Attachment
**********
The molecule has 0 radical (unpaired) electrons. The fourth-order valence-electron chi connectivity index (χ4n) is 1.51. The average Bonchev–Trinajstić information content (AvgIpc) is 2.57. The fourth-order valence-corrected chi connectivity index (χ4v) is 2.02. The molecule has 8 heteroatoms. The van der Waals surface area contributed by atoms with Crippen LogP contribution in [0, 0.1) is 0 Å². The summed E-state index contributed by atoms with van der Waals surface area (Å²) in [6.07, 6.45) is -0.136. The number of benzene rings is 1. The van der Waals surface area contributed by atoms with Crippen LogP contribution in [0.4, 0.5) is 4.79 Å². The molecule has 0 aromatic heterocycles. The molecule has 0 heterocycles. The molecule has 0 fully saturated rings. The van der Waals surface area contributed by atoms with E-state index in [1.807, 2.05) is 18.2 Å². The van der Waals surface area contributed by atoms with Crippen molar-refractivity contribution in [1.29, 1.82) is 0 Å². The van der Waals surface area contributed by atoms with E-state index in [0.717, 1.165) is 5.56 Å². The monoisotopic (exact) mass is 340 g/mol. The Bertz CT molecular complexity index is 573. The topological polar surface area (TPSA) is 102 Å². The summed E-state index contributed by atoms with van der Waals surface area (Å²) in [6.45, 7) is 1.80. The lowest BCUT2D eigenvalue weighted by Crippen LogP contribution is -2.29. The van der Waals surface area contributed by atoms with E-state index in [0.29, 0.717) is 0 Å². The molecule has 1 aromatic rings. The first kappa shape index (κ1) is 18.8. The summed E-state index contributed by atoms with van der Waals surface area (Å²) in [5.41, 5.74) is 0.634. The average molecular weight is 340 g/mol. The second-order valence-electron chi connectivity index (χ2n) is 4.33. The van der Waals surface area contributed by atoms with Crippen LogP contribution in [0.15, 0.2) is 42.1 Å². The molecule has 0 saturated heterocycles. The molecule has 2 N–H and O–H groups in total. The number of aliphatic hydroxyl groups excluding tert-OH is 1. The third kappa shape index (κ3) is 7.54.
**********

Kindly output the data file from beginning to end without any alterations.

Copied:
The molecule has 0 radical (unpaired) electrons. The fourth-order valence-electron chi connectivity index (χ4n) is 1.51. The average Bonchev–Trinajstić information content (AvgIpc) is 2.57. The fourth-order valence-corrected chi connectivity index (χ4v) is 2.02. The molecule has 8 heteroatoms. The van der Waals surface area contributed by atoms with Crippen LogP contribution in [0, 0.1) is 0 Å². The summed E-state index contributed by atoms with van der Waals surface area (Å²) in [6.07, 6.45) is -0.136. The number of benzene rings is 1. The van der Waals surface area contributed by atoms with Crippen LogP contribution in [0.4, 0.5) is 4.79 Å². The molecule has 0 aromatic heterocycles. The molecule has 0 heterocycles. The molecule has 0 fully saturated rings. The van der Waals surface area contributed by atoms with E-state index in [1.807, 2.05) is 18.2 Å². The van der Waals surface area contributed by atoms with Crippen molar-refractivity contribution in [1.29, 1.82) is 0 Å². The van der Waals surface area contributed by atoms with E-state index in [0.717, 1.165) is 5.56 Å². The monoisotopic (exact) mass is 340 g/mol. The Bertz CT molecular complexity index is 573. The topological polar surface area (TPSA) is 102 Å². The summed E-state index contributed by atoms with van der Waals surface area (Å²) in [6.45, 7) is 1.80. The lowest BCUT2D eigenvalue weighted by Crippen LogP contribution is -2.29. The van der Waals surface area contributed by atoms with E-state index in [0.29, 0.717) is 0 Å². The molecule has 1 aromatic rings. The first kappa shape index (κ1) is 18.8. The summed E-state index contributed by atoms with van der Waals surface area (Å²) in [5.41, 5.74) is 0.634. The average molecular weight is 340 g/mol. The second-order valence-electron chi connectivity index (χ2n) is 4.33. The van der Waals surface area contributed by atoms with Crippen LogP contribution in [0.15, 0.2) is 42.1 Å². The molecule has 0 saturated heterocycles. The molecule has 2 N–H and O–H groups in total. The number of aliphatic hydroxyl groups excluding tert-OH is 1. The third kappa shape index (κ3) is 7.54.